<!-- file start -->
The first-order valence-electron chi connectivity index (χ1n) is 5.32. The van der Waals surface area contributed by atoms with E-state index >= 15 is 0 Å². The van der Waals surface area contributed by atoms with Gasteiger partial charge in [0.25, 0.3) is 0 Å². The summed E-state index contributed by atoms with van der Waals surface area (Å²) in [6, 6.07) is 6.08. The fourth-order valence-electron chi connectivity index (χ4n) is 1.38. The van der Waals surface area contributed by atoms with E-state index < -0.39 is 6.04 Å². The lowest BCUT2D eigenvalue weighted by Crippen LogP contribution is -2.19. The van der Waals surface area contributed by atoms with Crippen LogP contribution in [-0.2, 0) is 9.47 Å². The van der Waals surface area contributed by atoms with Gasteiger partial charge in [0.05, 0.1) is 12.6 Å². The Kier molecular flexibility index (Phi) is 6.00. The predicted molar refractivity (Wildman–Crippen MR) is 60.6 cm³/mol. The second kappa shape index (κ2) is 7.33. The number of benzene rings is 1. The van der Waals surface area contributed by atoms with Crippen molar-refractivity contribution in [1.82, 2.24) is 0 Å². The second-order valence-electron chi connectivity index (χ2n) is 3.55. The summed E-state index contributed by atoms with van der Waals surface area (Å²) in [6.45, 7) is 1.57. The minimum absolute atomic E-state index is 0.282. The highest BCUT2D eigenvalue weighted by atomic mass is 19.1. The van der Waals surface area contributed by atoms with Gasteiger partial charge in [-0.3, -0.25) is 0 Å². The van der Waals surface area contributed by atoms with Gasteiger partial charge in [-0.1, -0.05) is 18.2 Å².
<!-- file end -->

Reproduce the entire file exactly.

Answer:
The first-order valence-electron chi connectivity index (χ1n) is 5.32. The van der Waals surface area contributed by atoms with E-state index >= 15 is 0 Å². The van der Waals surface area contributed by atoms with Gasteiger partial charge in [0.25, 0.3) is 0 Å². The summed E-state index contributed by atoms with van der Waals surface area (Å²) in [6, 6.07) is 6.08. The fourth-order valence-electron chi connectivity index (χ4n) is 1.38. The van der Waals surface area contributed by atoms with E-state index < -0.39 is 6.04 Å². The lowest BCUT2D eigenvalue weighted by Crippen LogP contribution is -2.19. The van der Waals surface area contributed by atoms with Crippen LogP contribution in [-0.2, 0) is 9.47 Å². The van der Waals surface area contributed by atoms with Gasteiger partial charge in [0.05, 0.1) is 12.6 Å². The Kier molecular flexibility index (Phi) is 6.00. The predicted molar refractivity (Wildman–Crippen MR) is 60.6 cm³/mol. The second kappa shape index (κ2) is 7.33. The number of benzene rings is 1. The van der Waals surface area contributed by atoms with Crippen molar-refractivity contribution in [1.82, 2.24) is 0 Å². The second-order valence-electron chi connectivity index (χ2n) is 3.55. The summed E-state index contributed by atoms with van der Waals surface area (Å²) in [6.45, 7) is 1.57. The minimum absolute atomic E-state index is 0.282. The highest BCUT2D eigenvalue weighted by atomic mass is 19.1. The van der Waals surface area contributed by atoms with Gasteiger partial charge in [-0.3, -0.25) is 0 Å². The van der Waals surface area contributed by atoms with Gasteiger partial charge in [-0.1, -0.05) is 18.2 Å².